Guess who’s driving the muni rally?
Municipal bonds have seen record flows in 2019. Martin talks to head of BlackRock’s municipal strategy about some of the reasons why.
Martin: Sean, first set the stage for us. Munis have been on a tear this year. What’s behind it?
Sean: I would say the most obvious driver has been a very strong technical market. The demand for municipal bonds, primarily from retail, has been nothing short of sensational. We’ve seen $52 billion in flows from January through the week ended July 17. That has been coupled with eight months of positive performance going back to November of 2018, as interest rates began to fall. Year to date through July 24, municipal bonds are up 5.80% and up 8.35% since November 2018, as measured by the Bloomberg Barclays Municipal Bond Index.
Martin: These are historic flow numbers, aren’t they?
Sean: They certainly are! We’re just better than halfway through 2019 and we’ve never experienced a weekly average near this year’s of $1.8 billion; from an annual flow perspective this year represents the strongest year of flows since 2009, according to the Investment Company Institute. And there’s no sign they’re abating.
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Martin: Where is the demand coming from?
Sean: The principal driver has been retail investors, whether through separately managed accounts (SMA’s), mutual funds, exchange traded funds (ETFs) or direct purchase. These are the “natural” buyers of the asset class and the one you want supporting valuations, so it’s quite welcome. It also suggests that growth can continue. In contrast, if trades were being fueled by non-traditional investors, we would expect to see greater price volatility, as these “renters” of the asset class tend to change strategy more often.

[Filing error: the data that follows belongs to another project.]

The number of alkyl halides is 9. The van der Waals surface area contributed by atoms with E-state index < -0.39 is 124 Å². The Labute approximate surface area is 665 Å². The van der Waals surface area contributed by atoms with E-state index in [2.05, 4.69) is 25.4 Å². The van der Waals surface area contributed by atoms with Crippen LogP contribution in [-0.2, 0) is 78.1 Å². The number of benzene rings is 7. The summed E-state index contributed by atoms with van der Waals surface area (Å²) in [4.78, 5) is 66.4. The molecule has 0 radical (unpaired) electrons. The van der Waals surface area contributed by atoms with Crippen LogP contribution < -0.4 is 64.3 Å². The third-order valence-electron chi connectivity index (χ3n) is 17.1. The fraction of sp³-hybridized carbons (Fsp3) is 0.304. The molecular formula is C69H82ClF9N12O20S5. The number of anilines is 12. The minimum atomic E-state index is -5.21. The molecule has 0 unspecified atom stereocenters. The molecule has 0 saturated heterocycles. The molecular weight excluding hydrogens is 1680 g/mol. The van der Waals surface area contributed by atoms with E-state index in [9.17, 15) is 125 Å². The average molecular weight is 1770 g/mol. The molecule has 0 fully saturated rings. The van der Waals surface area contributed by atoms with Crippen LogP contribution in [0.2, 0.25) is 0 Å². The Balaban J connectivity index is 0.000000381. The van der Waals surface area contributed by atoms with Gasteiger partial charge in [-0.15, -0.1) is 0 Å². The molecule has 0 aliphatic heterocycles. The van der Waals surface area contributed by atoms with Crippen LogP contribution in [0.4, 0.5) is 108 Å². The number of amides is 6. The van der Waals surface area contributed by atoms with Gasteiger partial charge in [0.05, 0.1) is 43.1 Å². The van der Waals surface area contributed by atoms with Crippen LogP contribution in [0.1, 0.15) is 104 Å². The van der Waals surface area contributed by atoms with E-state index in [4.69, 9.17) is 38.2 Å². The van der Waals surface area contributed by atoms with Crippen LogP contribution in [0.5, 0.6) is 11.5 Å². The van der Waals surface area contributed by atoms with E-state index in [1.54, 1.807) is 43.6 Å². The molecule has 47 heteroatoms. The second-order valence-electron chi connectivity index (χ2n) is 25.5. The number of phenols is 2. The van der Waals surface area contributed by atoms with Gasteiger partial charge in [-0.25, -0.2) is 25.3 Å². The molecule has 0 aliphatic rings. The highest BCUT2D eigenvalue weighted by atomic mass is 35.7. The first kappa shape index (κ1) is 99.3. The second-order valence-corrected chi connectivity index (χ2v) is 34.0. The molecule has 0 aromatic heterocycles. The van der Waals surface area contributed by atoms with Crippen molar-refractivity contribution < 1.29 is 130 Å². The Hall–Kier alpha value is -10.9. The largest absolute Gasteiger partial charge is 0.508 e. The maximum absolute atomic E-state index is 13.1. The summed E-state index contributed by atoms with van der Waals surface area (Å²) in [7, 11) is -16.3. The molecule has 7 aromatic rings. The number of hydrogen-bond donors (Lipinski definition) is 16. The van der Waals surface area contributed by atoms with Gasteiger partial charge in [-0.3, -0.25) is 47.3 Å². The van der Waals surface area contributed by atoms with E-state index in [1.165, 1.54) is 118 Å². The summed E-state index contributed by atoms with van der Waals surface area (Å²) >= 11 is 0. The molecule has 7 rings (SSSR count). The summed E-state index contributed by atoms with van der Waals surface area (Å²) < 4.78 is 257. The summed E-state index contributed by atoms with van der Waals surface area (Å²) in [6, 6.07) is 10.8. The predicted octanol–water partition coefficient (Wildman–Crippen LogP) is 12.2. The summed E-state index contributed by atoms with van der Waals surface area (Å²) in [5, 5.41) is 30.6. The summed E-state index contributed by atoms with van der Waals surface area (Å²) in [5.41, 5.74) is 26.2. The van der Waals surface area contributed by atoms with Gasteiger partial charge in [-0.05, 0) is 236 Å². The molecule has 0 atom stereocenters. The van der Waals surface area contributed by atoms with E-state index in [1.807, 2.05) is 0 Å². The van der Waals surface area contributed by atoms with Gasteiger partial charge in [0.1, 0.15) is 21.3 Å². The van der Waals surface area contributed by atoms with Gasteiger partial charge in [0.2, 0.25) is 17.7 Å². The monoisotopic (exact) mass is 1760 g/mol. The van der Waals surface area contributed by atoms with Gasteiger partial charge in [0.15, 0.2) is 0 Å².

Importantly, this surge in demand has coincided with a slowing in municipal bond issuance both on the gross but more importantly on the net figure.
Martin: What role has U.S. tax reform played, if any?
Sean: Tax reforms have actually supported demand from retail investors, after a year where we witnessed institutional owners (~25% ownership) right-size their allocations. Consider that the most meaningful tax benefit went to the corporate sector, which saw its effective tax rate reduced 14%, to 21%. For individuals, the top marginal tax rate came down only 2.6%. And when you factor in the limited deductions at the state and local level, many people saw their tax obligations increase. That has made muni tax exemptions even more attractive, and in some ways has “reset” the standard for muni-to-Treasury ratios.
Martin: There’s this misperception that municipal bonds are a tax haven, something just for the top 1% of earners. Talk about why the math simply doesn’t bear that out.
Sean: That’s right. If we compare municipal bonds to corporates, you’ll see that on a tax-adjusted basis munis out-yield comparable corporates all the way down to the 24% tax bracket. So the benefits have been quite broad, in that while munis have acted as a great diversifier within a portfolio, they are also attracting a broader audience. What’s more, munis typically offer higher quality and lower volatility than many corporate counterparts. These qualities, together with competitive returns, are important to a lot of investors, particularly now when we’re late in the economic cycle.